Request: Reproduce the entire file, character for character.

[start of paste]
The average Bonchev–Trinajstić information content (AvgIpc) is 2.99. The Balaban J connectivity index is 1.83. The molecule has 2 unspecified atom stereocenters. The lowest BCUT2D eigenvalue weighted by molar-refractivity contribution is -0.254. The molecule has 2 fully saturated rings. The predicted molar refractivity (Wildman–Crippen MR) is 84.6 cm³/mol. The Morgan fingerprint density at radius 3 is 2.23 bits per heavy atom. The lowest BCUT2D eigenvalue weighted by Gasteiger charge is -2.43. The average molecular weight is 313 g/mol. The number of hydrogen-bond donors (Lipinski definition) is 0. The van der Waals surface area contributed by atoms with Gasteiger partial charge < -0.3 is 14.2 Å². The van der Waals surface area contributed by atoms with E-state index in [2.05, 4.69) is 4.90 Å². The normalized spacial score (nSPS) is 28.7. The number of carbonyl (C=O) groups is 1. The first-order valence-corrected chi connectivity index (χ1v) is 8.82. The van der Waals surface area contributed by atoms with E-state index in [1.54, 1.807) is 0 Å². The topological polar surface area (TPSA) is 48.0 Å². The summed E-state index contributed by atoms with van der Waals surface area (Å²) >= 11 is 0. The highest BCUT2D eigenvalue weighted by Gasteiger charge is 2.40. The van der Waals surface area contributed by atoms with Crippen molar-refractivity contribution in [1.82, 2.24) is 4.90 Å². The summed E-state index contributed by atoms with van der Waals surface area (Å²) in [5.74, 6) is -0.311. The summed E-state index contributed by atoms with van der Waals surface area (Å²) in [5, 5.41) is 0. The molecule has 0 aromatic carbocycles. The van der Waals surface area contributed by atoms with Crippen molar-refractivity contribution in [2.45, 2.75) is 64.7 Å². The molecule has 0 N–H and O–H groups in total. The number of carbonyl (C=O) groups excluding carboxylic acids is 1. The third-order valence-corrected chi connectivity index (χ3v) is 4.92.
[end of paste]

The average Bonchev–Trinajstić information content (AvgIpc) is 2.99. The Balaban J connectivity index is 1.83. The molecule has 2 unspecified atom stereocenters. The lowest BCUT2D eigenvalue weighted by molar-refractivity contribution is -0.254. The molecule has 2 fully saturated rings. The predicted molar refractivity (Wildman–Crippen MR) is 84.6 cm³/mol. The Morgan fingerprint density at radius 3 is 2.23 bits per heavy atom. The lowest BCUT2D eigenvalue weighted by Gasteiger charge is -2.43. The average molecular weight is 313 g/mol. The number of hydrogen-bond donors (Lipinski definition) is 0. The van der Waals surface area contributed by atoms with Gasteiger partial charge < -0.3 is 14.2 Å². The van der Waals surface area contributed by atoms with E-state index in [2.05, 4.69) is 4.90 Å². The normalized spacial score (nSPS) is 28.7. The number of carbonyl (C=O) groups is 1. The first-order valence-corrected chi connectivity index (χ1v) is 8.82. The van der Waals surface area contributed by atoms with E-state index in [1.54, 1.807) is 0 Å². The topological polar surface area (TPSA) is 48.0 Å². The summed E-state index contributed by atoms with van der Waals surface area (Å²) >= 11 is 0. The highest BCUT2D eigenvalue weighted by Gasteiger charge is 2.40. The van der Waals surface area contributed by atoms with Crippen molar-refractivity contribution in [1.82, 2.24) is 4.90 Å². The summed E-state index contributed by atoms with van der Waals surface area (Å²) in [5.74, 6) is -0.311. The summed E-state index contributed by atoms with van der Waals surface area (Å²) in [5, 5.41) is 0. The molecule has 0 aromatic carbocycles. The van der Waals surface area contributed by atoms with Crippen molar-refractivity contribution in [2.45, 2.75) is 64.7 Å². The molecule has 0 N–H and O–H groups in total. The number of carbonyl (C=O) groups excluding carboxylic acids is 1. The third-order valence-corrected chi connectivity index (χ3v) is 4.92.